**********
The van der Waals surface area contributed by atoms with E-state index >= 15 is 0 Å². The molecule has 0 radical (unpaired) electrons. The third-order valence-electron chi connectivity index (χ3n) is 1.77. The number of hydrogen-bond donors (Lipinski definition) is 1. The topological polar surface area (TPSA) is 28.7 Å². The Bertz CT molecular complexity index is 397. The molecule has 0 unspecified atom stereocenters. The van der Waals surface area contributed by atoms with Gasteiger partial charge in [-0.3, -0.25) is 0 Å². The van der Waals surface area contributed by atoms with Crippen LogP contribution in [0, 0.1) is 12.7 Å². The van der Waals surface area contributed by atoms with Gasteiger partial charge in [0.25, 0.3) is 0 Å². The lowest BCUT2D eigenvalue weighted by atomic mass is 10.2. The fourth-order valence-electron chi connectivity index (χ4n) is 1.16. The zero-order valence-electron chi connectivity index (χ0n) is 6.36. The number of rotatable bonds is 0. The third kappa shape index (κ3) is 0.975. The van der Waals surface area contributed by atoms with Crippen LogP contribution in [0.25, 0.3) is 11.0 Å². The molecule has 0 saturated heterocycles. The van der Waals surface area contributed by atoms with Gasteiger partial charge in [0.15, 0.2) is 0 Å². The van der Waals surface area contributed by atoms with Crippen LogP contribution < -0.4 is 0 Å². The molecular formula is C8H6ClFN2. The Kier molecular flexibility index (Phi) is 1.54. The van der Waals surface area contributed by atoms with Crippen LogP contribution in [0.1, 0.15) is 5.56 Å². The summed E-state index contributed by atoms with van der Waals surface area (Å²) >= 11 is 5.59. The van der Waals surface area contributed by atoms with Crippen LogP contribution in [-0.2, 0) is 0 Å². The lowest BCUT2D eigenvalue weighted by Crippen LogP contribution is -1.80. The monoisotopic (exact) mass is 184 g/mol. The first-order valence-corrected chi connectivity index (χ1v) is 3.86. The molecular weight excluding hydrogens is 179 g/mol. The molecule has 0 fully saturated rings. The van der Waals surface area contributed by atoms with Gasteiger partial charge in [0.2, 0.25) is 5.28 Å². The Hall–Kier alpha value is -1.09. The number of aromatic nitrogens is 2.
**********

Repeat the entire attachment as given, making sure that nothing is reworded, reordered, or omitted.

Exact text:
The van der Waals surface area contributed by atoms with E-state index >= 15 is 0 Å². The molecule has 0 radical (unpaired) electrons. The third-order valence-electron chi connectivity index (χ3n) is 1.77. The number of hydrogen-bond donors (Lipinski definition) is 1. The topological polar surface area (TPSA) is 28.7 Å². The Bertz CT molecular complexity index is 397. The molecule has 0 unspecified atom stereocenters. The van der Waals surface area contributed by atoms with Gasteiger partial charge in [-0.3, -0.25) is 0 Å². The van der Waals surface area contributed by atoms with Crippen LogP contribution in [0, 0.1) is 12.7 Å². The van der Waals surface area contributed by atoms with Gasteiger partial charge in [0.25, 0.3) is 0 Å². The lowest BCUT2D eigenvalue weighted by atomic mass is 10.2. The fourth-order valence-electron chi connectivity index (χ4n) is 1.16. The zero-order valence-electron chi connectivity index (χ0n) is 6.36. The number of rotatable bonds is 0. The third kappa shape index (κ3) is 0.975. The van der Waals surface area contributed by atoms with Crippen LogP contribution in [0.25, 0.3) is 11.0 Å². The molecule has 0 saturated heterocycles. The van der Waals surface area contributed by atoms with Gasteiger partial charge in [0.15, 0.2) is 0 Å². The van der Waals surface area contributed by atoms with Crippen LogP contribution < -0.4 is 0 Å². The molecular formula is C8H6ClFN2. The Kier molecular flexibility index (Phi) is 1.54. The van der Waals surface area contributed by atoms with Crippen LogP contribution in [0.1, 0.15) is 5.56 Å². The summed E-state index contributed by atoms with van der Waals surface area (Å²) >= 11 is 5.59. The van der Waals surface area contributed by atoms with Crippen LogP contribution in [-0.2, 0) is 0 Å². The lowest BCUT2D eigenvalue weighted by Crippen LogP contribution is -1.80. The monoisotopic (exact) mass is 184 g/mol. The first-order valence-corrected chi connectivity index (χ1v) is 3.86. The molecular weight excluding hydrogens is 179 g/mol. The molecule has 0 fully saturated rings. The van der Waals surface area contributed by atoms with Gasteiger partial charge in [0.2, 0.25) is 5.28 Å². The Hall–Kier alpha value is -1.09. The number of aromatic nitrogens is 2.